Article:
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Bartolo Colon swings for the fences and loses his helmet

Why did it have to take so long for Bartolo Colon to return to the National League? The last time he played in the league was 2002, but even that stint was unsatisfying as he made only 17 starts for the Montreal Expos before moving back to the AL

In 17 seasons, those were his only NL appearances until he joined the New York Mets this winter. We've missed out on so many great years and so many great memories of Bartolo doing what Bartolo does best — entertaining us unintentionally through his awkwardness at the plate.

Oh well, at least we have the here and now, and so far it looks like Colon is prepared to make up for lost time.

Take, for example, his approach on Saturday night against the Atlanta Braves. Colon, who’s swings are ferocious and intense, yet aimless and fruitless, went for the downs on multiple swings against right-hander Ervin Santana. Perhaps he was looking to do like Martin Maldonado of the Milwaukee Brewers on Friday night and hit the cover off the baseball — literally. Perhaps he was simply looking for career homer No. 1.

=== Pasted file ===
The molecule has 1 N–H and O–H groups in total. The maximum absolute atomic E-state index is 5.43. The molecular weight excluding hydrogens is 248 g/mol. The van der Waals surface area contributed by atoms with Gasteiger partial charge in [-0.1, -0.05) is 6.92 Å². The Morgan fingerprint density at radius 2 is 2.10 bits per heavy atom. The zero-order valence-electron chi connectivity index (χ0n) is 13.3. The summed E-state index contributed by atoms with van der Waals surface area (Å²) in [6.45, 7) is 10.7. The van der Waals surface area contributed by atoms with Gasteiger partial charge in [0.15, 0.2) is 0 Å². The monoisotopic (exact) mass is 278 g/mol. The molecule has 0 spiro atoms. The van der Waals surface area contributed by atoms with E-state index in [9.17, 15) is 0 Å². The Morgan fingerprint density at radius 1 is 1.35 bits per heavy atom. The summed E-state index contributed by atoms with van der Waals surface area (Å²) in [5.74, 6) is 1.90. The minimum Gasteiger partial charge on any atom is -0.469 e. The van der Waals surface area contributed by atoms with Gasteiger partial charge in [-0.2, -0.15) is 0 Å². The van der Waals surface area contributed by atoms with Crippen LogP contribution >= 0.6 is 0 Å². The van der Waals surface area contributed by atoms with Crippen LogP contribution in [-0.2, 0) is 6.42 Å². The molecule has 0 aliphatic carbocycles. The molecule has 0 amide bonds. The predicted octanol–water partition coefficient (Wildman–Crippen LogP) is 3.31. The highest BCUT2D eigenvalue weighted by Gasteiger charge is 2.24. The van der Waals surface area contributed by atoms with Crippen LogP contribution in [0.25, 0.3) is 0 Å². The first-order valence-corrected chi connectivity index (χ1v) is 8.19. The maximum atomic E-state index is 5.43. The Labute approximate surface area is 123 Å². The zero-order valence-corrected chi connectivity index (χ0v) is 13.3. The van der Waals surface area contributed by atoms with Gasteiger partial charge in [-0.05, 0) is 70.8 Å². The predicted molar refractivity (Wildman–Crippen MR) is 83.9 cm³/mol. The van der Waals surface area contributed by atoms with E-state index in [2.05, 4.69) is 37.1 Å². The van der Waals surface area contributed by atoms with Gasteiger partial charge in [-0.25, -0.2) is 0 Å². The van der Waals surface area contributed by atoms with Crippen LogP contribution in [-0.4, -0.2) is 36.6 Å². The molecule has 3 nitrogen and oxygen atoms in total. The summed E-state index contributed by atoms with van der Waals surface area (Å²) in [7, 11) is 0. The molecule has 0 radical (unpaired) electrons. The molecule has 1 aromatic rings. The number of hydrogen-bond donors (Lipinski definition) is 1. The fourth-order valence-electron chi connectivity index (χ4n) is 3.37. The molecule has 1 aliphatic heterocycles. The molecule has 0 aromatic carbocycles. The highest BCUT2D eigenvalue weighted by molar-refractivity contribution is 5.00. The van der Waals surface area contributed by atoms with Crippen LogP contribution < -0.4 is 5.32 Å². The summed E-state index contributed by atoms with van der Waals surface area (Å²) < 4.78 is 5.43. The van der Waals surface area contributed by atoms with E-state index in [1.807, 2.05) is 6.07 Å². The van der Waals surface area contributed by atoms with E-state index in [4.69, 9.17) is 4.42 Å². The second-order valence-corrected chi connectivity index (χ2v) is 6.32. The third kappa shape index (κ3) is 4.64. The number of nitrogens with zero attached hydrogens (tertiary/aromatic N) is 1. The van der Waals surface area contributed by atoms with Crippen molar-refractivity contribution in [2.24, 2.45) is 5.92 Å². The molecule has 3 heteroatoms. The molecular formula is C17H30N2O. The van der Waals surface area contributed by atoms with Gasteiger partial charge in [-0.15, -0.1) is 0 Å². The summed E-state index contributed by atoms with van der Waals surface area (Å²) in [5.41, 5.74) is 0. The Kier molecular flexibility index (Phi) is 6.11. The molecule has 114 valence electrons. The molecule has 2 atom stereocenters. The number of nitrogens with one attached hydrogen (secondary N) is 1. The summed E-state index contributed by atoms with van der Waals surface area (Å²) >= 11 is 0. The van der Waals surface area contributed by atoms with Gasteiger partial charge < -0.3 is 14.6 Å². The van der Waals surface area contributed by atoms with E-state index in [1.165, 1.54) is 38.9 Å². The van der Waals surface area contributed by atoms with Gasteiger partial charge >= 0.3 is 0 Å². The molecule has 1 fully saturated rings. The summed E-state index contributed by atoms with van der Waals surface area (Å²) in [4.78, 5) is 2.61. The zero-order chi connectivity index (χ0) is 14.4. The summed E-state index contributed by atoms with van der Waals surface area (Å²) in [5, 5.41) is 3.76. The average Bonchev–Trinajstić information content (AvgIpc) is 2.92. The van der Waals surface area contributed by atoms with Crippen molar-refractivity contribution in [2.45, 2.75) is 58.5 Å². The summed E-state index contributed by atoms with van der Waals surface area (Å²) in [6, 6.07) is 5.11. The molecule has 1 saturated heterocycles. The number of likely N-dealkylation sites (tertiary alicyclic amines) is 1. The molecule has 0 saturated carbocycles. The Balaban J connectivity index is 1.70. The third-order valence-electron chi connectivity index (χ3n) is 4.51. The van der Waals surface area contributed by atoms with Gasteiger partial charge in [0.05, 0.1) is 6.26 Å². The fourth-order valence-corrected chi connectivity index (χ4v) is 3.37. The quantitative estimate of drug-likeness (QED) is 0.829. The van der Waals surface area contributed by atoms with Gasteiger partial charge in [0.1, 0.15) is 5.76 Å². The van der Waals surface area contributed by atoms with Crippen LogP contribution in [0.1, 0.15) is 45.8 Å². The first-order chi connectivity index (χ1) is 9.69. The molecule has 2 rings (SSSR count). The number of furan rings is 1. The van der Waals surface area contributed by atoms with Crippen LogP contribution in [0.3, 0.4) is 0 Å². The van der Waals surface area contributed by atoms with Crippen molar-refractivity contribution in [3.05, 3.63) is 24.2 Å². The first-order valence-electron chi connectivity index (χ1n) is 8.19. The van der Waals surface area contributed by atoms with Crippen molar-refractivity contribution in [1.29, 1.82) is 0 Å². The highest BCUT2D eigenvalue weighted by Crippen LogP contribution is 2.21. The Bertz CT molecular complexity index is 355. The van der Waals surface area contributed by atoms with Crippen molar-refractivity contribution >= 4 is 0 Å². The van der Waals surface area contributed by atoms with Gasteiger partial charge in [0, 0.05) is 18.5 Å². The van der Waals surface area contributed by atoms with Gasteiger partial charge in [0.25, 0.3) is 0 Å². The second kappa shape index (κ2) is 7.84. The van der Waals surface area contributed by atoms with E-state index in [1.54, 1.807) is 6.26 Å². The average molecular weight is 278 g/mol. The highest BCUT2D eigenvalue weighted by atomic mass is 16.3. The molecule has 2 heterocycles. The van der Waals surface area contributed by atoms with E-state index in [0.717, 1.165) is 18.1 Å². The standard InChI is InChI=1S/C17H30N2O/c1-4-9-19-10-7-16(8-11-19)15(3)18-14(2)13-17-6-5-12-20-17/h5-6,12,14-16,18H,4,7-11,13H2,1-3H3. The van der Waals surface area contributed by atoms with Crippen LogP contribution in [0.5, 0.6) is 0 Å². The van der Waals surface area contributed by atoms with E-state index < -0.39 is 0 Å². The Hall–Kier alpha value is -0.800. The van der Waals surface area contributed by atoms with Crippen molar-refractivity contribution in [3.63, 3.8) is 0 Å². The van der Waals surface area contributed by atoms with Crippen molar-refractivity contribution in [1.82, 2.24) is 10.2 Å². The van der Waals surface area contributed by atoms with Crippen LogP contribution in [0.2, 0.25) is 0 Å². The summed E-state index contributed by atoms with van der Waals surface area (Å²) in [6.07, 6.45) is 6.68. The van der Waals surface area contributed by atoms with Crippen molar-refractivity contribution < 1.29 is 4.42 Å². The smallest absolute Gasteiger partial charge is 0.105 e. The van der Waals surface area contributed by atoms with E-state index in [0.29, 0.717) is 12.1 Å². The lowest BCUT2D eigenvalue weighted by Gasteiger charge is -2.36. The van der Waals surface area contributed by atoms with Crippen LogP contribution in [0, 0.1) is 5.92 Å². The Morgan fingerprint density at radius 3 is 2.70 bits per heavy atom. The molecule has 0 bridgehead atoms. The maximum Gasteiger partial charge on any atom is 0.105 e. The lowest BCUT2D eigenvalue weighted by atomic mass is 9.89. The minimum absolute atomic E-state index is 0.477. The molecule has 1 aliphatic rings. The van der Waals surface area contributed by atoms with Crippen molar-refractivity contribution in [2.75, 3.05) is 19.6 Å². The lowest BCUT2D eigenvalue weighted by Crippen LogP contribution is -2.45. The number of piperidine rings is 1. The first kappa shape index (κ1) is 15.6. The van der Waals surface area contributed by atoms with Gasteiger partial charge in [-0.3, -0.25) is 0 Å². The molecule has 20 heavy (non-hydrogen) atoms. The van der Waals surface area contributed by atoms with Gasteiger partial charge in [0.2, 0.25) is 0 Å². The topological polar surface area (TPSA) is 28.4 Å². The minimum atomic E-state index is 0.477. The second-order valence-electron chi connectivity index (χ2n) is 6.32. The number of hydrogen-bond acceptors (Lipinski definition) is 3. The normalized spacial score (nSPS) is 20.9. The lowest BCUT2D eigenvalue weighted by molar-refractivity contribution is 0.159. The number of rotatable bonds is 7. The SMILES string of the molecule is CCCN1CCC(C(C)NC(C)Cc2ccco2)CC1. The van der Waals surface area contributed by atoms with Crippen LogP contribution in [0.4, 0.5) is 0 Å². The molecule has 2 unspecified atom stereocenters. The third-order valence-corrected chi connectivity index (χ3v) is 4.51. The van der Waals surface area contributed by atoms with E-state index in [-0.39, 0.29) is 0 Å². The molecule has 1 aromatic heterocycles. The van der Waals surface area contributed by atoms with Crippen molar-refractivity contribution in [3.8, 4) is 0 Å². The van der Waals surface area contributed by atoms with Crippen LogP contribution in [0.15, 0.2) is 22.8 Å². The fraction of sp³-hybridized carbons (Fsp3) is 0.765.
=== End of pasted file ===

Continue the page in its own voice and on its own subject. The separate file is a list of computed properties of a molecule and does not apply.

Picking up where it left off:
Whatever the case, Santana figured out what Colon was doing after just one pitch. On the second pitch, he threw a beautiful slider at 83 mph and nearly spun Colon into the dirt. Colon was prepared to come out of his cleats as he saw the ball hanging up there, then he literally spun right out of his helmet as it disappeared.

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(USA TODAY Sports)

Granted, it didn't look like the helmet fit anyway, but there was some serious force behind that hack. Especially for a guy who was questionable earlier in the week with a back issue

Predictably, Colon would go down swinging in that plate appearance on three pitches. The second plate appearance was more of the same, three pitches and out. Unfortunately, though, there was no third because Colon was out of the game after allowing three runs in seven innings. He ended up taking the loss in Atlanta's 7-5 victory

Some people will probably see Colon's at-bat as another good example of why the designated hitter needs to be instituted across the board. Quite honestly, there's probably no other good way to actually take it. With that in mind, though, there's something to be said for the entertainment aspect, and at this point Colon's at-bats are must-see TV. 

Is it an actual selling point for baseball? Of course not.

Would baseball fans miss watching pitchers hit? Some would, but probably not for long. 

Would baseball fans miss watching Bartolo Colon hit? That has to be a unanimous yes.

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Mark Townsend is a writer for Big League Stew on Yahoo Sports. Have a tip? Email him at bigleaguestew@yahoo.com or follow him on Twitter!

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